Many states separate, or "carve out," Medicaid financing of behavioral health services from that for other types of health care, but there has been a recent trend in some states toward "carve-ins," whereby financing for behavioral health services is combined with the larger pool of Medicaid-covered services. To inform California's consideration of a carve-in approach, the authors examine the experiences of other states that have implemented it.
- What evidence is there about the effects of a carve-in approach for Medicaid enrollees with serious mental illnesses and/or substance use disorders on outcomes such as financial, organizational, and clinical integration; access to, the quality of, and the value of behavioral and physical health care; patient outcomes; equity; integrity of behavioral health budgets following carve-in; and cost?
- How do different features of carve-in design and implementation affect those outcomes?
- What lessons do other states' experiences offer for California?
Many states separate, or "carve out," Medicaid financing of behavioral health services from financing for other types of health care, but there has been a recent trend in some states toward "carve-ins," whereby financing for behavioral health services is combined with the larger pool of Medicaid-covered services. This trend has been driven by evidence that strategies to enhance clinical integration of behavioral and physical health care can improve physical health care outcomes for individuals with serious mental illnesses.
California's Medi-Cal system uses a carve-out approach to finance specialty behavioral health services for enrollees with serious mental illnesses and/or substance use disorders, but the state has planned to pilot carve-in contracts as part of a broad reform of Medicaid delivery and payment. To inform the policy discussion, the authors of this report examined other states' experiences with carve-ins, the evidence on the impacts of this approach, and the implications for California.
Evidence on the carve-in model's impacts is surprisingly limited
- A review of the research literature uncovered only three rigorous studies.
- Although this evidence suggests some potential benefits for carve-ins, its generalizability to California is uncertain because of differences between the policy contexts.
However, a review of the qualitative evidence and key informant interviews generated valuable evidence
- Carve-in does not necessarily result in financial, organizational, or clinical integration, or expected outcomes.
- Carve-in states have taken additional regulatory actions to promote organizational and clinical integration, and other expected outcomes.
- Carve-in states have used other approaches to mitigate potential risks of the carve-in model.
- Carve-in implementation requires an incremental, stakeholder-engaged process.
The expected benefits of carve-in models can be achieved in a carve-out environment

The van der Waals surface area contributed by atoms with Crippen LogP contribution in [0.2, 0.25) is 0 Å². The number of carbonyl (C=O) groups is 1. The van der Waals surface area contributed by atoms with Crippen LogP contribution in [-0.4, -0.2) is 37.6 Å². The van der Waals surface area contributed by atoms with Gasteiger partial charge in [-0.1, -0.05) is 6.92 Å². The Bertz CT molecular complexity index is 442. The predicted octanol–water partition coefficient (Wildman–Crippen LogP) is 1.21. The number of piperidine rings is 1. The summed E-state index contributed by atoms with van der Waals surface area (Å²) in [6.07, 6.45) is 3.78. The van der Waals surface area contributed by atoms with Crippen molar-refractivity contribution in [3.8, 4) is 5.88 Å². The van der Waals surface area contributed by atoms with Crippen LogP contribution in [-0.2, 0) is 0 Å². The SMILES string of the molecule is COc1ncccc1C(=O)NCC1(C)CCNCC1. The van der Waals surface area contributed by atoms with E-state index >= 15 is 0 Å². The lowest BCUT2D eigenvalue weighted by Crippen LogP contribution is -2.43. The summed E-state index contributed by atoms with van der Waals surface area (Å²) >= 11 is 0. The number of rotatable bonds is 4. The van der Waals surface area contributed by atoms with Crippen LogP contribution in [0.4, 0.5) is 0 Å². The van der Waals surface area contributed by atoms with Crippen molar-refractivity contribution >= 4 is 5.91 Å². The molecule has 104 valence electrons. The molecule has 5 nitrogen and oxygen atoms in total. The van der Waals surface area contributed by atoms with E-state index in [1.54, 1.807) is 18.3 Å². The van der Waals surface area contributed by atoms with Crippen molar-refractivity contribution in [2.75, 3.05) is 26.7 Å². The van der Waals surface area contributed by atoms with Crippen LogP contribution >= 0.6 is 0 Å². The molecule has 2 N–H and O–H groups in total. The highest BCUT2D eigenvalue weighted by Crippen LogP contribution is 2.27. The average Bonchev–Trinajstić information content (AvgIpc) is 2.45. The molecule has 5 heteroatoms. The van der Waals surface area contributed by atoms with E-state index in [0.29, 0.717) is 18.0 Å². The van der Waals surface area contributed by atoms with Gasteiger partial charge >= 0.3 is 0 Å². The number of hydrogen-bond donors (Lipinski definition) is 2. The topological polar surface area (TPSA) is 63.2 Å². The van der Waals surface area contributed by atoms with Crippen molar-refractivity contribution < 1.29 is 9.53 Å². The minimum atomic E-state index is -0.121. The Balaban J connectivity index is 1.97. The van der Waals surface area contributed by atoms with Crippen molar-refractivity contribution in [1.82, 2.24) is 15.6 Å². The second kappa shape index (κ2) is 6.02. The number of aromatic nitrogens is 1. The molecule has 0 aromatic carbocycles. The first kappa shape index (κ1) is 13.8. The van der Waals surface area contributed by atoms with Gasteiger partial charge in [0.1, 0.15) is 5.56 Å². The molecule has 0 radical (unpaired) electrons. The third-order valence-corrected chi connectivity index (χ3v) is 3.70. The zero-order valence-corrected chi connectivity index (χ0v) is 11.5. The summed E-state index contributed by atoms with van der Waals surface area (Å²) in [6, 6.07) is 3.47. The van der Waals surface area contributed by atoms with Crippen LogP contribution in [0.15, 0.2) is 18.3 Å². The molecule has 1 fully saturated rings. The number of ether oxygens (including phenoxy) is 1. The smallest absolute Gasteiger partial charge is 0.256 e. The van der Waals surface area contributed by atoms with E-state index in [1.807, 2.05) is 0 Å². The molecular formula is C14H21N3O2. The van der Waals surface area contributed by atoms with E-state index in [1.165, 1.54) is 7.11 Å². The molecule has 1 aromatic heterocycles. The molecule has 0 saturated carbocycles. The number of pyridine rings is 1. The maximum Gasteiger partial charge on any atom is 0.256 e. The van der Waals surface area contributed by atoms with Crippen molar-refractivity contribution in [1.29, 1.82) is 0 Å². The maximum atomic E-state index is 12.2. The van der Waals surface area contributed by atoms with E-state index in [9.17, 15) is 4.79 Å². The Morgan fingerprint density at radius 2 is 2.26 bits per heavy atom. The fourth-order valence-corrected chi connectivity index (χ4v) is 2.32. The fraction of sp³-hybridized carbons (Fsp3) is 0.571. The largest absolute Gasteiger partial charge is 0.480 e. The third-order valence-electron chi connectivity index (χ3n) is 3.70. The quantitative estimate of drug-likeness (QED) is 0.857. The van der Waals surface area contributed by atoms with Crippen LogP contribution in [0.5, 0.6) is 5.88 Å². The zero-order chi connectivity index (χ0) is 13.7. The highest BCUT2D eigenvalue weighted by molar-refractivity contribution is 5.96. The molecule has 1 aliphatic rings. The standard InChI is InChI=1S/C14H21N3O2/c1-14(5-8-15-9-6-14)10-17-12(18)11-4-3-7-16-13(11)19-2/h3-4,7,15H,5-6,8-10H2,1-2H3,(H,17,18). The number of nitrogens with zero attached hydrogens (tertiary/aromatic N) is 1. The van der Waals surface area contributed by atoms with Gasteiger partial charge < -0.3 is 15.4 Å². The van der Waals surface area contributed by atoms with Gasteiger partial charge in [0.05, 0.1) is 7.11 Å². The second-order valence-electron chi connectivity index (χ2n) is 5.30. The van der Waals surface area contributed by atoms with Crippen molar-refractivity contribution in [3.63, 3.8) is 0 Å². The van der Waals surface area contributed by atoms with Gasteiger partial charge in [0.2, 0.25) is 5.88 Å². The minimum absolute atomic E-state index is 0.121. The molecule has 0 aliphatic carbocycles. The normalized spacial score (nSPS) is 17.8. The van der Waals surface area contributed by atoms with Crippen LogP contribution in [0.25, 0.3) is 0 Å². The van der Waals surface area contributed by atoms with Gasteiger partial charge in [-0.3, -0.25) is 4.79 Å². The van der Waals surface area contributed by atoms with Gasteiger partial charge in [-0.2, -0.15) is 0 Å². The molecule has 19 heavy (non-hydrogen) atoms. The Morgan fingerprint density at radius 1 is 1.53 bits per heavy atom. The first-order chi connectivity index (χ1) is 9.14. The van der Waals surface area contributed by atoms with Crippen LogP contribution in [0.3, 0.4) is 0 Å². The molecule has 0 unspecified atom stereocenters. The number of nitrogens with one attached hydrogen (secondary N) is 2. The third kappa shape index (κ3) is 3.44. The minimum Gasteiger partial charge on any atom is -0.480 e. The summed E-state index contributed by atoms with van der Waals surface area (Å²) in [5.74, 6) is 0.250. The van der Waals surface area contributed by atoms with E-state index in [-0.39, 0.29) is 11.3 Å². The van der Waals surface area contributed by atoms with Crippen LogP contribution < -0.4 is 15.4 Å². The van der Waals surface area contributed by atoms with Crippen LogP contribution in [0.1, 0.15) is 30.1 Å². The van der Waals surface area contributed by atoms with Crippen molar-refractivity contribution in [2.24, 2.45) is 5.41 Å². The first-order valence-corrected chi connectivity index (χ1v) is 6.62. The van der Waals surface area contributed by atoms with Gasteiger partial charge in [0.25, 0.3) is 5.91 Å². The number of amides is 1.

- Carve-in and carve-out models can have comparable performance if designed to both facilitate their expected benefits and minimize their potential risks.
- Whereas the carve-in model's main expected benefit is clinical integration and its main potential risk is adverse selection, the carve-out model's main expected benefit is adequate access to specialty behavioral health care and its main potential risk is inadequate access to physical health care/poorer physical health outcomes.
- Design considerations are more important than the decision to finance behavioral health services as a carve-in versus carve-out, with key design features including contracts and data analytics, payment, and regulations and administrative processes.
- States can use additional approaches — including screening, navigators, colocation, and health homes — to reduce care fragmentation and improve integration, regardless of the behavioral health financing model.
- Provide adequate and timely payment to payers and their contracted providers to enable the delivery of evidence- and need-based specialty behavioral health care. Budgets should reflect the high likelihood that Medi-Cal enrollees with serious mental illnesses and/or substance use disorders will need intensive and costly care. Also consider gradually moving to a value-based payment model that rewards good performance on specific targets of high significance for this enrollee population.
- Strengthen state capacity for monitoring performance and conducting oversight. State expertise in behavioral health care and a robust regulatory capacity are key to the success of the state's chosen model. Expertise in contract-writing is also critical.
- Promote the integration of behavioral and physical health care through investments in linking structures that enhance organizational integration. Investments in health information technology might have particularly high returns. Also consider strengthening case management systems and expanding reverse integration.